Please excuse the white blocks censoring the nudity, as we aren't allowed to share that kind of content on this site. But notice the red curtains, candelabras, and the stone walls. Not only is there a similar look going on here, the fancy brothel feels unlike anything we've seen inside Westworld thus far. Is it possible that Medieval World once existed on this plot of land, and after the critical failure, the remnants have been repurposed in a Westworld expansion? This is something that happens in the real-life theme park world all the time. The hosts painted gold could be repurposed from a former Roman World narrative.

I know what you're thinking, this is all just circumstantial. And yes, let me remind you that this is a crackpot theory. And of course, Westworld creatives have denied a connection. Co-executive producer and supervising director Richard J. Lewis told THR that he doesn't think that it was intentional that the orgy scene had a feeling of Medieval or Roman World from the movies.

We just wanted to create a palette that was very sensual and very dark and not particularly rote or done. We housed this scene in a mausoleum in Compton. That's where we found this location: a very narrow building where essentially 40,000 bodies are buried above ground. It was a strange place to begin with. It had a very haunting flavor to it, right from the get-go. [Laughs.] It was very surreal.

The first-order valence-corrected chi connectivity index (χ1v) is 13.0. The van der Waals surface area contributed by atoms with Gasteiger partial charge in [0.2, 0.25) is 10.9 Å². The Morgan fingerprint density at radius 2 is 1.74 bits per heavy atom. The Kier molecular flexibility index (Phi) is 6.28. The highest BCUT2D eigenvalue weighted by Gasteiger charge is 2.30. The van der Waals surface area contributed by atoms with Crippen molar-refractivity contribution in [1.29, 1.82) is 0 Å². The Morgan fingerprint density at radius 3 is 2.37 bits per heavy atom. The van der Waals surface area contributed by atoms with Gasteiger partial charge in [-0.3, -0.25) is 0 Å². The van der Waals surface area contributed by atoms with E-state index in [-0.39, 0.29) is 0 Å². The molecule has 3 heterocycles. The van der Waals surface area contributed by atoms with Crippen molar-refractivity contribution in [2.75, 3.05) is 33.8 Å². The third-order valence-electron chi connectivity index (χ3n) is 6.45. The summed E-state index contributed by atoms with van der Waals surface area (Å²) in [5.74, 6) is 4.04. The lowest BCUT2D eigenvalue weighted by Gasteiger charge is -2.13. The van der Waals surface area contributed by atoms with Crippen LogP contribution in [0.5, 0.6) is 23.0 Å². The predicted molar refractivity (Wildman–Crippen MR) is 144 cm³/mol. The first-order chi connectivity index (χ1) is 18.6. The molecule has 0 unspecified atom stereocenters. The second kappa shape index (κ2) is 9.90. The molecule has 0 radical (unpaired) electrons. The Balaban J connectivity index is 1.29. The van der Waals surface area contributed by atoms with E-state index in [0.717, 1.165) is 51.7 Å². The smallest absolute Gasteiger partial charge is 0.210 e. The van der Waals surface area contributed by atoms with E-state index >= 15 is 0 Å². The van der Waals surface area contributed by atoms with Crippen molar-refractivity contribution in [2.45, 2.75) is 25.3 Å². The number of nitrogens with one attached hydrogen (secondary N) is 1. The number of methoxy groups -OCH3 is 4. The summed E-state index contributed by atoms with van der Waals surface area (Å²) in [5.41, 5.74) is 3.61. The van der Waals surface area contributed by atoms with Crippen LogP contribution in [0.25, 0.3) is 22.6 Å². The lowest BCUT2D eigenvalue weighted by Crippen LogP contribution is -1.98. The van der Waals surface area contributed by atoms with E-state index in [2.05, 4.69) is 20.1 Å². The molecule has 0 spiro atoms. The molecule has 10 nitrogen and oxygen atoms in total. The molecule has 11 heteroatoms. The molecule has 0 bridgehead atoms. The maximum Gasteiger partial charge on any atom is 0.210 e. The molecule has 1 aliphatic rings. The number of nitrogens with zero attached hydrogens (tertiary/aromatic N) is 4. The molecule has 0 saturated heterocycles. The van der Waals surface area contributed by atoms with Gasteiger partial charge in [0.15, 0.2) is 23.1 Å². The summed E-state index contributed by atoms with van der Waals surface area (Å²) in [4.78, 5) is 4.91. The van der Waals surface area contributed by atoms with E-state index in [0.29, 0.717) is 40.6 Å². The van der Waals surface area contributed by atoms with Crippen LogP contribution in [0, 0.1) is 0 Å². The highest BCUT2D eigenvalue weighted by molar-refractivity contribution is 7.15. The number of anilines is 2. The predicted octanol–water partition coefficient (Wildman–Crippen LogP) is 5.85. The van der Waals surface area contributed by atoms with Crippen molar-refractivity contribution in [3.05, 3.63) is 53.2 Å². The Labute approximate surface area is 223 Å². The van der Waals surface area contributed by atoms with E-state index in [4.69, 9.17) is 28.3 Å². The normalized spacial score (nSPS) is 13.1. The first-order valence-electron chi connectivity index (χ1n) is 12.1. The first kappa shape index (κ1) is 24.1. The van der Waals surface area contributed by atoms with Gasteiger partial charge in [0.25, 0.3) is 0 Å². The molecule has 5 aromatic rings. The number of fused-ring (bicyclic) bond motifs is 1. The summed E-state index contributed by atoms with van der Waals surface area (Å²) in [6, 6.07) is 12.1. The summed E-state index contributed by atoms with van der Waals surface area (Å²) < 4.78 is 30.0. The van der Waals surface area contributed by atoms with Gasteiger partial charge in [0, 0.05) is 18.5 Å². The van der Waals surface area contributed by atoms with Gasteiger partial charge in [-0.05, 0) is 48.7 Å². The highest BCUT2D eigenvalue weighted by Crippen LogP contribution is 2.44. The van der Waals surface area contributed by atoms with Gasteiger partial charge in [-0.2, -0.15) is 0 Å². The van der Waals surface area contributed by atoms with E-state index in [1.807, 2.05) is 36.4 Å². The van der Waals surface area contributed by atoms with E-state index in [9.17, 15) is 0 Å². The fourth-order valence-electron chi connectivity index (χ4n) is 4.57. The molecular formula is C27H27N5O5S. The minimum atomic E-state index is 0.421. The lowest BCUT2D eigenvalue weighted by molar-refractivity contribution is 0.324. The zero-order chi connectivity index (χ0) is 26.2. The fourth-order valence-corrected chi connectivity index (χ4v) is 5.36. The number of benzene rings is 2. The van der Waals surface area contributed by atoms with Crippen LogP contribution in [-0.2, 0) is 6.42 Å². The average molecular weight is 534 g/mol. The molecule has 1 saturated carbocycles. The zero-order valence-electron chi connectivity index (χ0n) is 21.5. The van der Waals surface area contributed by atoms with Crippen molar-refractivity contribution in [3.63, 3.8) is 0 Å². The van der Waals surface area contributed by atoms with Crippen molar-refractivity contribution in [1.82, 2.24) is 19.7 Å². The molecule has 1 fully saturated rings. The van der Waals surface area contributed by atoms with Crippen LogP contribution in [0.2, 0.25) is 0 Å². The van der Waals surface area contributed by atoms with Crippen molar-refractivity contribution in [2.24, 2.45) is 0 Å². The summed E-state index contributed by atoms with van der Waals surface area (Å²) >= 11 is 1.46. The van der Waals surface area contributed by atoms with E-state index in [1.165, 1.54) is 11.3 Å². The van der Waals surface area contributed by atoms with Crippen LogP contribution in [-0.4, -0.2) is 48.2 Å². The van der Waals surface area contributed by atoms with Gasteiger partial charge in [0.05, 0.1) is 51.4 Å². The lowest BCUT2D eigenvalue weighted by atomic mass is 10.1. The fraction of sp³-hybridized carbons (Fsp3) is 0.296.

You might also be thinking — you've been pushing this two timeline theory for some time, but William and Logan's presence in the former Medieval World setting would mean that this storyline would have to take place after the big glitch. You are correct; this is the big reason I don't personally believe this theory. I am so invested in the idea that we are seeing two different timelines that this new theory is impossible for me to believe at this time. But let's just consider for the moment that there aren't two timelines, or there are two timelines and the William/Logan timeline is set later than we all believed, after the first critical failure.


In this week's episode, "The Adversary," we see Elsie chasing down a signal from within an abandoned area of the park. She enters an old theater which is filled with props which look like the remnants from Roman World and Medieval World. The accessories certainly don't look like they belong in Westworld proper. But I guess they could be explained as props from previous productions that took place in this theater.

So the question is: are these merely Easter eggs or actual evidence that the Westworld movie and Westworld television series take place in the same canon? I'm not sure what this theory would add to this story if it were true, but I'm at least having fun with all these references the showrunners are hiding in the show.